I remember when Merrick Garland was nominated by Barack Obama to be on the Supreme Court. Like Elena Kagan and Sonia Sotomayor before him, we were assured that Obama had nominated a moderate to the Supreme Court.
RIght. Because Barack Obama, who promised to fundamentally transform the United States, was going to nominate a true moderate to the Supreme Court.
Garland was hardly a moderate, of course. Republicans knew it then, and they must have known it when Biden nominated him to be attorney general. Of course, Garland being a liberal is not, technically, disqualifying for serving in government. What should have been a warning sign to Republicans not to give him the courtesy of a bipartisan confirmation was his blatant evasion of questions during his hearings. Garland had an obligation during the hearings to answer questions about various issues and how he might approach them, but instead, he repeatedly claimed not to know enough about various issues to answer questions on them. I wrote at the time that “he proved that he’s not a law-and-order centrist, but a partisan lackey who will bend to the Biden agenda—not the rule of law.”
It was obvious to me at the time that Merrick Garland was going to bring back the Obama-era politicization of the Justice Department. Obama’s first attorney general, Eric Holder, referred to himself as “the president’s wingman” during a radio interview in 2014. And he certainly was. His primary job wasn’t law and order but protecting Barack Obama. He launched sham investigations into administration corruption and obstructed dozens more to protect Obama and his allies. In August 2014, 47 of 73 inspectors general wrote an open letter to Congress informing them that the Obama administration was obstructing their investigations. Holder also lied to Congress about Fast and Furious and refused to provide documents to Congress for their investigation, prompting a historic contempt vote.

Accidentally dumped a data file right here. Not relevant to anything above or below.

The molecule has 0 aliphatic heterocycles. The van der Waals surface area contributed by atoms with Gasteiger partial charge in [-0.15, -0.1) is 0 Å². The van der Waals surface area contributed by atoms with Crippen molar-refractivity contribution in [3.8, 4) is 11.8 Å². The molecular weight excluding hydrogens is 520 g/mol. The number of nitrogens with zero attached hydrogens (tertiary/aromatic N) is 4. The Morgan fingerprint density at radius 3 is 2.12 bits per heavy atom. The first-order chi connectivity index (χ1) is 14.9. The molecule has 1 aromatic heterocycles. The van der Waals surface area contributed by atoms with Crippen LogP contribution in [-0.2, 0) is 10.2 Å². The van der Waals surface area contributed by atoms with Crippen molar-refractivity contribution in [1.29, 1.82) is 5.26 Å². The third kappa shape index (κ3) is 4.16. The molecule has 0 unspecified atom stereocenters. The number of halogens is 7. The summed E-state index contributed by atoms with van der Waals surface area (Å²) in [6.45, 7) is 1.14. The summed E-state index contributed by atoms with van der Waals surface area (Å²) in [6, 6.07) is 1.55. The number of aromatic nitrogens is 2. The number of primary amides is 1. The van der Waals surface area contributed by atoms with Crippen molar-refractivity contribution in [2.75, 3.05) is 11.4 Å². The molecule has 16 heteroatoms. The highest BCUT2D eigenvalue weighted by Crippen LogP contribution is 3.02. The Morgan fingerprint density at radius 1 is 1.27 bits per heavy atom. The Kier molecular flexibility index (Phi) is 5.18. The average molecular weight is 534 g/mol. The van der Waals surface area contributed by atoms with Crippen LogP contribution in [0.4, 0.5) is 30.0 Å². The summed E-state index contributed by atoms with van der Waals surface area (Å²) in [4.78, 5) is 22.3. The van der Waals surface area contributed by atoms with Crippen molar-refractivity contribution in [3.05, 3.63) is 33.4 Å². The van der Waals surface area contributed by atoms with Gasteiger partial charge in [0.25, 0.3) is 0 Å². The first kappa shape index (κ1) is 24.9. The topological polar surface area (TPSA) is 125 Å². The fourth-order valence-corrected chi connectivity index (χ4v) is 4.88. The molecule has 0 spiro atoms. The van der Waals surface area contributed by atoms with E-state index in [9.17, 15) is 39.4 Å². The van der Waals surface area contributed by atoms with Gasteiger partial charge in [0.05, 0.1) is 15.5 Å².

Just as Eric Holder was Obama’s “wingman,” Merrick Garland is Joe Biden’s “wingman,” hellbent on politicizing the Department of Justice. In just a few short months he’s made it very clear that’s his objective. Soon after Georgia passed its election integrity law, Merrick Garland filed a lawsuit absurdly alleging that the law was passed in order to deny black citizens the right to vote. Merrick Garland also declined to launch an investigation into COVID-19 nursing home deaths in New York, Pennsylvania, and Michigan, protecting the Democrat governors of those states. The Department of Justice also sued Texas over its fetal heartbeat law. And, of course, Merrick Garland’s memo siccing the FBI on parents who protest school board meetings is the latest high-profile abuse of the Department of Justice.
Garland claimed that there has been a “disturbing trend” of teachers being threatened or harassed at school board meetings, but PJ Media’s Megan Fox looked into these allegations and concluded they’re mostly bunk.
Stunningly, twenty Republicans voted to confirm him. Even Mitch McConnell—the man responsible for keeping Garland off the Supreme Court—voted to confirm him. Perhaps it was a consolation vote after denying Garland a lifetime seat on the highest court in the country? Who knows? All I know is that Garland didn’t deserve a bipartisan vote for confirmation. Garland didn’t need Republican support to get confirmed, yet twenty ignored the warning signs and gave him their seal of approval. Did they really think anything different would happen? They voted to confirm a man who gave them every reason to believe he was going to be Joe Biden’s wingman, not the nation’s top law enforcement officer.